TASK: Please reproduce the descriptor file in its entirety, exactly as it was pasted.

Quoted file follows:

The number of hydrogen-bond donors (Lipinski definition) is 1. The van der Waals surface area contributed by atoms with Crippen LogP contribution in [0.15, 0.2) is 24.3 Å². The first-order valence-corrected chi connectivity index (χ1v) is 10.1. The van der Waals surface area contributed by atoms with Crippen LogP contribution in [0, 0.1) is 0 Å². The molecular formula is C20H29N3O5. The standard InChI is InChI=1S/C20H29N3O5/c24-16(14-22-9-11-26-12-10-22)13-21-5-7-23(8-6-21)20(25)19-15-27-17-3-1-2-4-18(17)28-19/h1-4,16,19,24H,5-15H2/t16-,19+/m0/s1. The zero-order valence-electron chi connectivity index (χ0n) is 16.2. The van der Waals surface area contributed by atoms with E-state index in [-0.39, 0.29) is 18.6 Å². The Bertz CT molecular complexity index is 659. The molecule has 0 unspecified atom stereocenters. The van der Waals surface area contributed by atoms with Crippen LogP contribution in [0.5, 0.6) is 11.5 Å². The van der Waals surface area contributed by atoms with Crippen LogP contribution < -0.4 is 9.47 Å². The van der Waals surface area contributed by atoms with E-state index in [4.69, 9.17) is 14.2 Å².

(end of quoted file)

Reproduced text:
The number of hydrogen-bond donors (Lipinski definition) is 1. The van der Waals surface area contributed by atoms with Crippen LogP contribution in [0.15, 0.2) is 24.3 Å². The first-order valence-corrected chi connectivity index (χ1v) is 10.1. The van der Waals surface area contributed by atoms with Crippen LogP contribution in [0, 0.1) is 0 Å². The molecular formula is C20H29N3O5. The standard InChI is InChI=1S/C20H29N3O5/c24-16(14-22-9-11-26-12-10-22)13-21-5-7-23(8-6-21)20(25)19-15-27-17-3-1-2-4-18(17)28-19/h1-4,16,19,24H,5-15H2/t16-,19+/m0/s1. The zero-order valence-electron chi connectivity index (χ0n) is 16.2. The van der Waals surface area contributed by atoms with E-state index in [-0.39, 0.29) is 18.6 Å². The Bertz CT molecular complexity index is 659. The molecule has 0 unspecified atom stereocenters. The van der Waals surface area contributed by atoms with Crippen LogP contribution in [0.5, 0.6) is 11.5 Å². The van der Waals surface area contributed by atoms with Crippen LogP contribution < -0.4 is 9.47 Å². The van der Waals surface area contributed by atoms with E-state index in [4.69, 9.17) is 14.2 Å².